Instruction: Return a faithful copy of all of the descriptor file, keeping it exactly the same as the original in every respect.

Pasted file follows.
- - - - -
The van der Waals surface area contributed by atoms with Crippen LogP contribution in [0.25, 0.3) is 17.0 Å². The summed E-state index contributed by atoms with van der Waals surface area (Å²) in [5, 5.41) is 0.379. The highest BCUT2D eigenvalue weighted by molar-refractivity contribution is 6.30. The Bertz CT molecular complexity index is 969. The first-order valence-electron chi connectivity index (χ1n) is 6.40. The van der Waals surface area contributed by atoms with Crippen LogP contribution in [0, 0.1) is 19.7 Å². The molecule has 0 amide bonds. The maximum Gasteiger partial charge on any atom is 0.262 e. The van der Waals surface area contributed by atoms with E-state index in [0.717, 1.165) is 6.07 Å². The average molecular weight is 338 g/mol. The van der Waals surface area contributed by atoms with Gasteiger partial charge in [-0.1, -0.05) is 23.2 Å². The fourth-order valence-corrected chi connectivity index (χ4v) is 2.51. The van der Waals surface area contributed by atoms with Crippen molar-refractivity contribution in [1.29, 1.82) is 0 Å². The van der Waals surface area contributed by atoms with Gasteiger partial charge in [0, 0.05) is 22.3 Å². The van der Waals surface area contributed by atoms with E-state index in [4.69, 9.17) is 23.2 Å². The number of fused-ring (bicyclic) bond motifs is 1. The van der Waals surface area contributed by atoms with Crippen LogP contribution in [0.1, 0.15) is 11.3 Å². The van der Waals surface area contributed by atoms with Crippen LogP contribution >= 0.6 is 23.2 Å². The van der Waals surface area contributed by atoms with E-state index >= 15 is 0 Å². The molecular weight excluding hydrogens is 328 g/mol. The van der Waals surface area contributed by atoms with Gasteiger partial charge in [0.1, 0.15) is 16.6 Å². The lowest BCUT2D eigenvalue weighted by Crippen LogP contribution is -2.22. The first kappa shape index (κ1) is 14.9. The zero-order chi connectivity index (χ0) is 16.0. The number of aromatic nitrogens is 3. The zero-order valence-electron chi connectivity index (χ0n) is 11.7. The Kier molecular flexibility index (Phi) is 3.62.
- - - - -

The van der Waals surface area contributed by atoms with Crippen LogP contribution in [0.25, 0.3) is 17.0 Å². The summed E-state index contributed by atoms with van der Waals surface area (Å²) in [5, 5.41) is 0.379. The highest BCUT2D eigenvalue weighted by molar-refractivity contribution is 6.30. The Bertz CT molecular complexity index is 969. The first-order valence-electron chi connectivity index (χ1n) is 6.40. The van der Waals surface area contributed by atoms with Crippen LogP contribution in [0, 0.1) is 19.7 Å². The molecule has 0 amide bonds. The maximum Gasteiger partial charge on any atom is 0.262 e. The van der Waals surface area contributed by atoms with E-state index in [0.717, 1.165) is 6.07 Å². The average molecular weight is 338 g/mol. The van der Waals surface area contributed by atoms with Gasteiger partial charge in [-0.1, -0.05) is 23.2 Å². The fourth-order valence-corrected chi connectivity index (χ4v) is 2.51. The van der Waals surface area contributed by atoms with Crippen molar-refractivity contribution in [1.29, 1.82) is 0 Å². The van der Waals surface area contributed by atoms with Gasteiger partial charge in [0, 0.05) is 22.3 Å². The van der Waals surface area contributed by atoms with E-state index in [4.69, 9.17) is 23.2 Å². The number of fused-ring (bicyclic) bond motifs is 1. The van der Waals surface area contributed by atoms with Crippen LogP contribution in [0.1, 0.15) is 11.3 Å². The van der Waals surface area contributed by atoms with Crippen LogP contribution >= 0.6 is 23.2 Å². The van der Waals surface area contributed by atoms with E-state index >= 15 is 0 Å². The molecular weight excluding hydrogens is 328 g/mol. The van der Waals surface area contributed by atoms with Gasteiger partial charge in [0.1, 0.15) is 16.6 Å². The lowest BCUT2D eigenvalue weighted by Crippen LogP contribution is -2.22. The first kappa shape index (κ1) is 14.9. The zero-order chi connectivity index (χ0) is 16.0. The number of aromatic nitrogens is 3. The zero-order valence-electron chi connectivity index (χ0n) is 11.7. The Kier molecular flexibility index (Phi) is 3.62.